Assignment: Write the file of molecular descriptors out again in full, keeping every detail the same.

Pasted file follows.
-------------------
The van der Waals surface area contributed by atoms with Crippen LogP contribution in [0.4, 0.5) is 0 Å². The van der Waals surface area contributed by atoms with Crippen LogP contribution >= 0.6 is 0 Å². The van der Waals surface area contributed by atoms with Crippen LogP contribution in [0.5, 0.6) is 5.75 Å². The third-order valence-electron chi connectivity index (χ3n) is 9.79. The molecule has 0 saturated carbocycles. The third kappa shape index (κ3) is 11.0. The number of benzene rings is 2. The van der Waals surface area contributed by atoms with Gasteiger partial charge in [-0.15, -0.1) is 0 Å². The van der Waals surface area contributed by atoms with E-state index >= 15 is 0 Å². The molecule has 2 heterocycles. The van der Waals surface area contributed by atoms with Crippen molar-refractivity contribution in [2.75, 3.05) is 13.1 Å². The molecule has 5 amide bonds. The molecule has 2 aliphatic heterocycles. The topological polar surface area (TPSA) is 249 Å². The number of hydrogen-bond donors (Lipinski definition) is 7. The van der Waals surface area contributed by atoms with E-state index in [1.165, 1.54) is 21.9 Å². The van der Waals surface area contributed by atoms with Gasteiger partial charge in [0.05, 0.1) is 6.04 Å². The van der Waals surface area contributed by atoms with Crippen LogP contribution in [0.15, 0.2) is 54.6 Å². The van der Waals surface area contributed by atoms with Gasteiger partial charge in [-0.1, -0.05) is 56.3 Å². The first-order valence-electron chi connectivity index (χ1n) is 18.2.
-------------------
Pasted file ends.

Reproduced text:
The van der Waals surface area contributed by atoms with Crippen LogP contribution in [0.4, 0.5) is 0 Å². The van der Waals surface area contributed by atoms with Crippen LogP contribution >= 0.6 is 0 Å². The van der Waals surface area contributed by atoms with Crippen LogP contribution in [0.5, 0.6) is 5.75 Å². The third-order valence-electron chi connectivity index (χ3n) is 9.79. The molecule has 0 saturated carbocycles. The third kappa shape index (κ3) is 11.0. The number of benzene rings is 2. The van der Waals surface area contributed by atoms with Gasteiger partial charge in [-0.15, -0.1) is 0 Å². The van der Waals surface area contributed by atoms with E-state index >= 15 is 0 Å². The molecule has 2 heterocycles. The van der Waals surface area contributed by atoms with Crippen molar-refractivity contribution in [2.75, 3.05) is 13.1 Å². The molecule has 5 amide bonds. The molecule has 2 aliphatic heterocycles. The topological polar surface area (TPSA) is 249 Å². The number of hydrogen-bond donors (Lipinski definition) is 7. The van der Waals surface area contributed by atoms with E-state index in [1.165, 1.54) is 21.9 Å². The van der Waals surface area contributed by atoms with Gasteiger partial charge in [0.05, 0.1) is 6.04 Å². The van der Waals surface area contributed by atoms with Crippen LogP contribution in [0.15, 0.2) is 54.6 Å². The van der Waals surface area contributed by atoms with Gasteiger partial charge in [-0.1, -0.05) is 56.3 Å². The first-order valence-electron chi connectivity index (χ1n) is 18.2.